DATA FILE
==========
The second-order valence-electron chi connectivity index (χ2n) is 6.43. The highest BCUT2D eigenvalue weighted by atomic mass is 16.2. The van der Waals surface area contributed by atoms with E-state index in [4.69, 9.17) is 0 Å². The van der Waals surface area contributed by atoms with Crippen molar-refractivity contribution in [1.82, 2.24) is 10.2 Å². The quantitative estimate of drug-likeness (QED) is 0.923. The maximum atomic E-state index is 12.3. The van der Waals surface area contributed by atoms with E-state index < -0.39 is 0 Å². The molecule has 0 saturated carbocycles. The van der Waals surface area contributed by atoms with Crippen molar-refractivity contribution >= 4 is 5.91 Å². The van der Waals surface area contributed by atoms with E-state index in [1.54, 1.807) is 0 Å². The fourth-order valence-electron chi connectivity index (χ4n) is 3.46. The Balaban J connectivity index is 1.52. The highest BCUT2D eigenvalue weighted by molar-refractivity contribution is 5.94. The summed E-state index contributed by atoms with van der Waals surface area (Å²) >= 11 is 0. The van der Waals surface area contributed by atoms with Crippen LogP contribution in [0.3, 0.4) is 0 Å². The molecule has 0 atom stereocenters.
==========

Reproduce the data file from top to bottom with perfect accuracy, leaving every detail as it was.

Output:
The second-order valence-electron chi connectivity index (χ2n) is 6.43. The highest BCUT2D eigenvalue weighted by atomic mass is 16.2. The van der Waals surface area contributed by atoms with E-state index in [4.69, 9.17) is 0 Å². The van der Waals surface area contributed by atoms with Crippen molar-refractivity contribution in [1.82, 2.24) is 10.2 Å². The quantitative estimate of drug-likeness (QED) is 0.923. The maximum atomic E-state index is 12.3. The van der Waals surface area contributed by atoms with E-state index < -0.39 is 0 Å². The molecule has 0 saturated carbocycles. The van der Waals surface area contributed by atoms with Crippen molar-refractivity contribution >= 4 is 5.91 Å². The van der Waals surface area contributed by atoms with E-state index in [1.54, 1.807) is 0 Å². The fourth-order valence-electron chi connectivity index (χ4n) is 3.46. The Balaban J connectivity index is 1.52. The highest BCUT2D eigenvalue weighted by molar-refractivity contribution is 5.94. The summed E-state index contributed by atoms with van der Waals surface area (Å²) >= 11 is 0. The van der Waals surface area contributed by atoms with Crippen LogP contribution in [0.3, 0.4) is 0 Å². The molecule has 0 atom stereocenters.